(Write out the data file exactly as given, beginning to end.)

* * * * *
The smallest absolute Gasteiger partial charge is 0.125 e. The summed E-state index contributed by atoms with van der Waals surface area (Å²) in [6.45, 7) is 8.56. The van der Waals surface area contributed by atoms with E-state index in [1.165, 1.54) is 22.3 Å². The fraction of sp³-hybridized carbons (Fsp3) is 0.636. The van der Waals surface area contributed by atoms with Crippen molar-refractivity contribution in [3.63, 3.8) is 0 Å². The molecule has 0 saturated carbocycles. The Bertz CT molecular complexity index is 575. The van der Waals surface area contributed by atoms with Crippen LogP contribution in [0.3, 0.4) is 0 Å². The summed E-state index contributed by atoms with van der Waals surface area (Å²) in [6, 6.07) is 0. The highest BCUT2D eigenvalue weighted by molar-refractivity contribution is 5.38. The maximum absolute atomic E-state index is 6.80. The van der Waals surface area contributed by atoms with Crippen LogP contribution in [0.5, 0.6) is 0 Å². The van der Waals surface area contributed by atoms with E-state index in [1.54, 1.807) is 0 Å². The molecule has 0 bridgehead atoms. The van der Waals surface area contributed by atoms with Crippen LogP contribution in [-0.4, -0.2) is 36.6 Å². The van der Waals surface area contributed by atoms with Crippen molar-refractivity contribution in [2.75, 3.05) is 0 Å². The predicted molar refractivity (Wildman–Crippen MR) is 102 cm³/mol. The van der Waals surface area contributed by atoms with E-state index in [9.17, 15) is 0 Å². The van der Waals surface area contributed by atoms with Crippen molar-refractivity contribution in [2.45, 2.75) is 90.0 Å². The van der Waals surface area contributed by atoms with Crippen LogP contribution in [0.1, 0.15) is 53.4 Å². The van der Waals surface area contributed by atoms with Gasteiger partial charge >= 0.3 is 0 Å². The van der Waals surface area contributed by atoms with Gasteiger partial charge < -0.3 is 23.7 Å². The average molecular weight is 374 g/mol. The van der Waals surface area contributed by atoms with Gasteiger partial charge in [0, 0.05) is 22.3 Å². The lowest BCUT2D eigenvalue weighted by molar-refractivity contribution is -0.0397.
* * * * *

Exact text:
The smallest absolute Gasteiger partial charge is 0.125 e. The summed E-state index contributed by atoms with van der Waals surface area (Å²) in [6.45, 7) is 8.56. The van der Waals surface area contributed by atoms with E-state index in [1.165, 1.54) is 22.3 Å². The fraction of sp³-hybridized carbons (Fsp3) is 0.636. The van der Waals surface area contributed by atoms with Crippen molar-refractivity contribution in [3.63, 3.8) is 0 Å². The molecule has 0 saturated carbocycles. The Bertz CT molecular complexity index is 575. The van der Waals surface area contributed by atoms with Crippen LogP contribution in [0.3, 0.4) is 0 Å². The summed E-state index contributed by atoms with van der Waals surface area (Å²) in [6, 6.07) is 0. The highest BCUT2D eigenvalue weighted by molar-refractivity contribution is 5.38. The maximum absolute atomic E-state index is 6.80. The van der Waals surface area contributed by atoms with Crippen LogP contribution in [0.5, 0.6) is 0 Å². The van der Waals surface area contributed by atoms with E-state index in [1.54, 1.807) is 0 Å². The molecule has 0 bridgehead atoms. The van der Waals surface area contributed by atoms with Crippen LogP contribution in [-0.4, -0.2) is 36.6 Å². The van der Waals surface area contributed by atoms with Crippen molar-refractivity contribution in [2.75, 3.05) is 0 Å². The predicted molar refractivity (Wildman–Crippen MR) is 102 cm³/mol. The van der Waals surface area contributed by atoms with E-state index in [9.17, 15) is 0 Å². The van der Waals surface area contributed by atoms with Crippen molar-refractivity contribution in [2.45, 2.75) is 90.0 Å². The van der Waals surface area contributed by atoms with Crippen LogP contribution in [0.1, 0.15) is 53.4 Å². The van der Waals surface area contributed by atoms with Gasteiger partial charge >= 0.3 is 0 Å². The van der Waals surface area contributed by atoms with Gasteiger partial charge < -0.3 is 23.7 Å². The average molecular weight is 374 g/mol. The van der Waals surface area contributed by atoms with Gasteiger partial charge in [0, 0.05) is 22.3 Å². The lowest BCUT2D eigenvalue weighted by molar-refractivity contribution is -0.0397.